Congratulations to ‘Oxford Thinking’ and the £1.3 billion (with one caveat!)

by Stephen Tall on March 15, 2012

A terrific piece of good news popped into my email inbox today from the Vice-Chancellor of the University of Oxford — and it’s good news whether you’re an Oxford graduate, or simply wish higher education more generally well:

It is with great pleasure that I am writing to inform you that the Oxford Thinking Campaign has now passed its minimum target of £1.25 billion raised for the collegiate University. In fact, recent successes take our running total to almost £1.3 billion.

It’s a phenomenal outcome to the first phase of the Campaign — which, full disclosure, I worked on until just a couple of months ago — and congratulations are due to all those who made it a success: academics and students in the departments and colleges, hard-working staff in development, alumni relations, communications and beyond. And above all of course to the supporters who gave their time and money to help Oxford in what it stands for — the advance of learning and discovery.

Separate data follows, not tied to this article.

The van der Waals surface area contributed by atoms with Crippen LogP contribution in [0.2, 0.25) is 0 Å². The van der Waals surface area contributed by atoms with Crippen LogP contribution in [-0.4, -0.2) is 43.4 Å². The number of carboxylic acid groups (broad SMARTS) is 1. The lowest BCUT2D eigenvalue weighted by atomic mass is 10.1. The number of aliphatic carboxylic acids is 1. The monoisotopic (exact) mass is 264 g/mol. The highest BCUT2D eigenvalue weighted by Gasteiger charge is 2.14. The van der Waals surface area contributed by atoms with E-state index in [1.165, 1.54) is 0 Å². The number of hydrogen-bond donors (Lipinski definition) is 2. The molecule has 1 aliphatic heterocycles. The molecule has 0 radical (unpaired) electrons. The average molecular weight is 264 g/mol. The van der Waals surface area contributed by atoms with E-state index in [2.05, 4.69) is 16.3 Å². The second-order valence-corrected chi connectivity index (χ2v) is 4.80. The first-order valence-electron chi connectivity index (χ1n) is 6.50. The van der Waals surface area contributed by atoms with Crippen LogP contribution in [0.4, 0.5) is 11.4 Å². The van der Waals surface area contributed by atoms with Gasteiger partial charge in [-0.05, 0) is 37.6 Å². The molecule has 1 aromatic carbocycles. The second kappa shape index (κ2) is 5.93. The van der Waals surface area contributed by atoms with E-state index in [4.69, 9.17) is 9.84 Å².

My headline, however, contains the word ‘caveat’, and it’s this. While I worked at Oxford one of my persistent bugbears was that universities (and fundraising more generally) tends constantly to be on transmit mode, rarely on receive: we tell people things, but we rarely ask them to tell us what they think, even more rarely to do anything positive themselves.

You can read the Vice-Chancellor’s letter here — and you may, like me, notice that there is no ‘call to action’. No suggestion that supporters might want to share this good news with their contemporaries. No asking supporters what areas of current need in higher education matter most to them. No mention of how supporters can make a difference over and above writing the next cheque (vital though that act is). These are all things supporters can and do want to do, and which Oxford can help them to do simply, just one click away.

I cannot end, however, without saying CONGRATULATIONS AGAIN to all my erstwhile Oxford colleagues: an amazing achievement.